McLaren, The Last Word and the Word After That

It’s been a long time that I have wanted to read the third installment of McLaren’s New Kind of Christian which is about hell and works through the issue in the narrative of a church’s struggle to remain faithful to the gospel, despite extreme pressures to go the fundamentalist route or the extreme liberal route.  It seems that, in the western world, this is a tension that churches and church leaders have to deal with all the time and manage the practices of the church with the theology of the church.

So, in this context, McLaren decides to put some thoughts into the theology of hell.  Who goes to hell and where is hell and why have hell are questions that have to have decent answers for any thinking Christian.  After reading this book I jokingly told a friend of mine that I don’t think I can believe in hell any more!  Of course, that’s not even remotely true, but I do not want to be guilty of just accepting what the traditional views on hell are, without examining the Scriptures and the relevant doctrines and historical theologies (for McLaren, that means a focus on the writings of C.S. Lewis).

So, while I’m still down with the existence of hell, this book can be appreciated by a wide range of different viewpoints and asks amazing questions that will push your thinking futher and your devotion to God further at the same time.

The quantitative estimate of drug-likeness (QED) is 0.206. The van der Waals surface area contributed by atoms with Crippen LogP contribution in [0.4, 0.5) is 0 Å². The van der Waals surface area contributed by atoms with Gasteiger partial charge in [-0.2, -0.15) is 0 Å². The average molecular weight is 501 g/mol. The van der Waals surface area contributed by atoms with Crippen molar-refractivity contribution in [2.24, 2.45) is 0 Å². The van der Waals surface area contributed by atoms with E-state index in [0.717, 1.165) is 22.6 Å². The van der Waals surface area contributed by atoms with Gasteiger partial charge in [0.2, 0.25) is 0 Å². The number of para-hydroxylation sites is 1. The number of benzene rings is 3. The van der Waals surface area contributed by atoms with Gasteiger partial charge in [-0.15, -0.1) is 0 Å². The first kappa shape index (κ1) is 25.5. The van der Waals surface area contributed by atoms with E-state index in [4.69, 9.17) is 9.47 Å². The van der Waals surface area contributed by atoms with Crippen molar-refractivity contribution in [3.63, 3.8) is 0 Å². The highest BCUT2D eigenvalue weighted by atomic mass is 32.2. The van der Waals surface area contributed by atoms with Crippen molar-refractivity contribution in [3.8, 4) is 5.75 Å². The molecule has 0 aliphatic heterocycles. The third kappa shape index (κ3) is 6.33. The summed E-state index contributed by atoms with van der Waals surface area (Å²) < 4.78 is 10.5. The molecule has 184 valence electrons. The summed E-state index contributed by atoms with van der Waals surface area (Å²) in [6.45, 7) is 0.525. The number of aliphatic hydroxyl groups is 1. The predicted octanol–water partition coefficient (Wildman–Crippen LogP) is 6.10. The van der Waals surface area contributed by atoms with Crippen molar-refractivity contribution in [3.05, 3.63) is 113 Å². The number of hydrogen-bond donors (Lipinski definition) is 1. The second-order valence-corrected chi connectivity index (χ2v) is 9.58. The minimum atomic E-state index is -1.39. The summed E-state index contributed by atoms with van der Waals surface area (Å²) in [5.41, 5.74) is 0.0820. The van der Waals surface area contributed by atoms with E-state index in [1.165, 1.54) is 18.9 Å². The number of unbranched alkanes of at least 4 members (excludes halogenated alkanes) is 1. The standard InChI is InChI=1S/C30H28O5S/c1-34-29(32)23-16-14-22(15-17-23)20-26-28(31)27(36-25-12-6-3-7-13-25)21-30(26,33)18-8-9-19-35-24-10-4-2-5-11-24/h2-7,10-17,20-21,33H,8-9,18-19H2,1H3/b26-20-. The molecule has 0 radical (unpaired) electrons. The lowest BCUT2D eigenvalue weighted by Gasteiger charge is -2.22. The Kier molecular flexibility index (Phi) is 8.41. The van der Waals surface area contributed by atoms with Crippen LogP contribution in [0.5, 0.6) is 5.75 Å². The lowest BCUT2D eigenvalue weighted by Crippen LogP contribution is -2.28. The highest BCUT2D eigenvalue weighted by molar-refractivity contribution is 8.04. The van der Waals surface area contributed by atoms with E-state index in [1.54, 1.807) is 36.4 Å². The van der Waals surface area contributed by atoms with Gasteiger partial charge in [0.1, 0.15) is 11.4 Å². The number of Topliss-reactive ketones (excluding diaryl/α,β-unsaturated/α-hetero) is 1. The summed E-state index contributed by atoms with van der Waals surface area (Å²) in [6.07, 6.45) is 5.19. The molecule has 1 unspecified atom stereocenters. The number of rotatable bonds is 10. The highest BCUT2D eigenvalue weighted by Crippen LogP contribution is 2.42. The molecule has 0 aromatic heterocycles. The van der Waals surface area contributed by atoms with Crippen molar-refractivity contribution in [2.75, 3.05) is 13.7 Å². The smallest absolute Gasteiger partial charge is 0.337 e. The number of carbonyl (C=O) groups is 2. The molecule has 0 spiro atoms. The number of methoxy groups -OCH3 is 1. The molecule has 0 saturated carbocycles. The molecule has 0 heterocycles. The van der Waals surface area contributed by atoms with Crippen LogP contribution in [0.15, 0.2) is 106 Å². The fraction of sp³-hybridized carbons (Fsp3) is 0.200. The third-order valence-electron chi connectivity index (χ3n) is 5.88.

Here’s some fun quotes:

  • p.15, “faith must engage with the culture in which it finds itself but how it can become so excessively enmeshed with that culture that its power is neutralized… If a faith becomes enmeshed, not just engaged, with a culture…people hardly notice – until a wave of cultural change hits. Then, when people want to move on from that fading culture, when they want to be part of the new wave, they feel they must leave behind their faith as well. Their only alternative is to try to disengage their faith fro the fading culture, but this is one of the most painful things a person can do”
  • p. 63, “For the Pharisees, good meant disdaining, stigmatizing, excluding, and avoiding sinners. For Jesus, good meant forgiving sinners and reconciling them to the community… So for Jesus, good is always compassionate”
  • p.129, “I’ve found I can only know so much until I find a community that shares my knowing. If I begin growing very far beyond what my community allows me to know, I need to persuade my community to think with me or else find or form a new community.”

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